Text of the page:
Oct. 11, 2006
NIH Grant To UI Addresses Underage Drinking
A three-year, $1.5 million grant from the National Institute on Alcohol Abuse and Alcoholism, part of the National Institutes of Health, will help University of Iowa researchers study how increased primary care services might help curb underage drinking in rural Iowa.
The grant, which was effective Oct. 1, was awarded to the Adolescent Medicine Program in the Department of Pediatrics in the UI Roy J. and Lucille A. Carver College of Medicine. Youths ages 10 to 18 will play an important role in the study effort.
In rural Iowa, preteens and teens are involved in a culture of binge drinking and drive under the influence at rates higher than the national norm. One approach to preventing or intervening early when it comes to risky behaviors is through primary care providers, said James Hall, Ph.D., UI professor of pediatrics and the study's lead investigator.
"Many kids stop seeing their family doctor or pediatrician when they're around age 12 or 13. Increasing visits to primary care clinics can help teens and preteens maintain overall good health and be educated about risk factors so they can minimize those risks," said Hall who also holds appointments in the UI School of Social Work in the College of Liberal Arts and Sciences, the College of Public Health and the College of Nursing.
Hall said an important aspect of the research is to directly involve youths in developing the intervention programs. The project will incorporate the Guidelines for Adolescent Preventive Services screening system already developed by the American Medical Association and a proposed "video doctor" that would provide online advice.
"The overall concept is for youths to be able to have anonymous online access to a series of clips in which doctors address topics of concern: alcohol, drugs, sex and other risky behaviors. The youths will be given age-appropriate feedback and have the choice of receiving information from a male or female doctor, Spanish-speaking doctors or African-American physicians," Hall said.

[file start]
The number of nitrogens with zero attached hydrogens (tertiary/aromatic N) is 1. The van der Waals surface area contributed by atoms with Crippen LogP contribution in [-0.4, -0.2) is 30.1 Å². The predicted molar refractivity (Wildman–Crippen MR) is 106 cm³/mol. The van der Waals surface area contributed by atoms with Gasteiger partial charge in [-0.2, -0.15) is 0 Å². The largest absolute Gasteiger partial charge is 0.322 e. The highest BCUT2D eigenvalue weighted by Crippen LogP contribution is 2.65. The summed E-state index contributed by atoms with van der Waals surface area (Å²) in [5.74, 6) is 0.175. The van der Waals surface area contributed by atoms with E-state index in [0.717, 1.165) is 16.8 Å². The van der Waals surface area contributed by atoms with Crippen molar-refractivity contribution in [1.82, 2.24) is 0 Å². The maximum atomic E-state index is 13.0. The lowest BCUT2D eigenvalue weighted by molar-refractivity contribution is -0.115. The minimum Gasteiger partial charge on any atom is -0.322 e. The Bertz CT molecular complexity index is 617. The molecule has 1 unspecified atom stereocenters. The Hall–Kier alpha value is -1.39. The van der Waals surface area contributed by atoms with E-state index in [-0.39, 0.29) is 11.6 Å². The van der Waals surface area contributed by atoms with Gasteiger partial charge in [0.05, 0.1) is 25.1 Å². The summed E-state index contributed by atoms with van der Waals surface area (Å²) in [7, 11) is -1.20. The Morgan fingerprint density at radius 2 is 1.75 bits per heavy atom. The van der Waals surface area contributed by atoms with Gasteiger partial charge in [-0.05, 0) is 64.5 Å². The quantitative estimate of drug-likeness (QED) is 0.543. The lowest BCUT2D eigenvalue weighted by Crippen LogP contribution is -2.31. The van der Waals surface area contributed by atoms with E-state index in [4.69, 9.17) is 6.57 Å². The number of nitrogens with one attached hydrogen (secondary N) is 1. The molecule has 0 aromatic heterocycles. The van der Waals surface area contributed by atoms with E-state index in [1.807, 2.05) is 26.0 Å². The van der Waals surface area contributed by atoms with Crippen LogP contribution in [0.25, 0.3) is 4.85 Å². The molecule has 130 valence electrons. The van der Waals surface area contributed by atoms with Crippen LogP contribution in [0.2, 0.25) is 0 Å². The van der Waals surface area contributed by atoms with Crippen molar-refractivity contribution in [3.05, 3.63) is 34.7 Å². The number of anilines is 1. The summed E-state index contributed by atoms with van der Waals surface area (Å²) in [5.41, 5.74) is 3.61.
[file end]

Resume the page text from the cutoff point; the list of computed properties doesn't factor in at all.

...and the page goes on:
The program also includes ways to keep parents involved. "Although adolescents need to become independent from their parents in many ways, it still is important for teens and parents to work together on issues such as alcohol abuse," Hall said.
The research initially will involve the UI's Adolescent Health and Resource Center in Iowa City, a well as five UI Community Medical Service (CMS) centers in Iowa City, Lone Tree, North Liberty, Lowden and Belle Plaine. Eventually, the researchers seek to expand the program to all CMS clinics in eastern Iowa.
Hall said the project could integrate well with other efforts in the community and university to curb underage drinking.
"Other programs are addressing environmental issues such as whether only people age 21 and older should be legally allowed to enter bars. We need to address this issue from such policy standpoints, yet also have options at the individual level so that every adolescent has a chance to make a good decision," Hall said.
STORY SOURCE: University of Iowa Health Science Relations, 5137 Westlawn, Iowa City, Iowa 52242-1178
MEDIA CONTACT: Becky Soglin, 319 335-6660 firstname.lastname@example.orgPHOTO: James A. Hall: http://www.uihealthcare.com/depts/med/pediatrics/pedsmds/hall.html